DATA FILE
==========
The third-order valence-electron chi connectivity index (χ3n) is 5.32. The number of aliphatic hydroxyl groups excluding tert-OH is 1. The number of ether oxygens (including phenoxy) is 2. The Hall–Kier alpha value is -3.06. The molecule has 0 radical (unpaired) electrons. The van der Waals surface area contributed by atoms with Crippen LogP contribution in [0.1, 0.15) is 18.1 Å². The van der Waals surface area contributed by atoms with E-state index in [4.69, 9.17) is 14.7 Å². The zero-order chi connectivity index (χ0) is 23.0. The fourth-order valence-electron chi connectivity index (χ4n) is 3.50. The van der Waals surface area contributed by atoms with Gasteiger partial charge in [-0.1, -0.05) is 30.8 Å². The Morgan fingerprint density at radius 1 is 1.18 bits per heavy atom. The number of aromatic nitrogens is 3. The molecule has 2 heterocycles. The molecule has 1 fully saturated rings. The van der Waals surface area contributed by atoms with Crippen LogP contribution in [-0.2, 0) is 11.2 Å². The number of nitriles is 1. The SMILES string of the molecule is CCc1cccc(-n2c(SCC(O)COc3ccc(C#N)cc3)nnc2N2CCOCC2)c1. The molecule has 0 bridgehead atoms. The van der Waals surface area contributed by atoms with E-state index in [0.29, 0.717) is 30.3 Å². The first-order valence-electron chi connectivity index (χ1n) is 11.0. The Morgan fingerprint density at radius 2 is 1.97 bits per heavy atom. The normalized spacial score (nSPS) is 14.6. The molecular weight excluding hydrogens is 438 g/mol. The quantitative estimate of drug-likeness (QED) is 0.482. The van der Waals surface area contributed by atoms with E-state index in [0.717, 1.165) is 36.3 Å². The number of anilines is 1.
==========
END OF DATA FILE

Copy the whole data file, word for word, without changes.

The third-order valence-electron chi connectivity index (χ3n) is 5.32. The number of aliphatic hydroxyl groups excluding tert-OH is 1. The number of ether oxygens (including phenoxy) is 2. The Hall–Kier alpha value is -3.06. The molecule has 0 radical (unpaired) electrons. The van der Waals surface area contributed by atoms with Crippen LogP contribution in [0.1, 0.15) is 18.1 Å². The van der Waals surface area contributed by atoms with E-state index in [4.69, 9.17) is 14.7 Å². The zero-order chi connectivity index (χ0) is 23.0. The fourth-order valence-electron chi connectivity index (χ4n) is 3.50. The van der Waals surface area contributed by atoms with Gasteiger partial charge in [-0.1, -0.05) is 30.8 Å². The Morgan fingerprint density at radius 1 is 1.18 bits per heavy atom. The number of aromatic nitrogens is 3. The molecule has 2 heterocycles. The molecule has 1 fully saturated rings. The van der Waals surface area contributed by atoms with Crippen LogP contribution in [-0.2, 0) is 11.2 Å². The number of nitriles is 1. The SMILES string of the molecule is CCc1cccc(-n2c(SCC(O)COc3ccc(C#N)cc3)nnc2N2CCOCC2)c1. The molecule has 0 bridgehead atoms. The van der Waals surface area contributed by atoms with E-state index in [0.29, 0.717) is 30.3 Å². The first-order valence-electron chi connectivity index (χ1n) is 11.0. The Morgan fingerprint density at radius 2 is 1.97 bits per heavy atom. The normalized spacial score (nSPS) is 14.6. The molecular weight excluding hydrogens is 438 g/mol. The quantitative estimate of drug-likeness (QED) is 0.482. The van der Waals surface area contributed by atoms with E-state index in [0.717, 1.165) is 36.3 Å². The number of anilines is 1.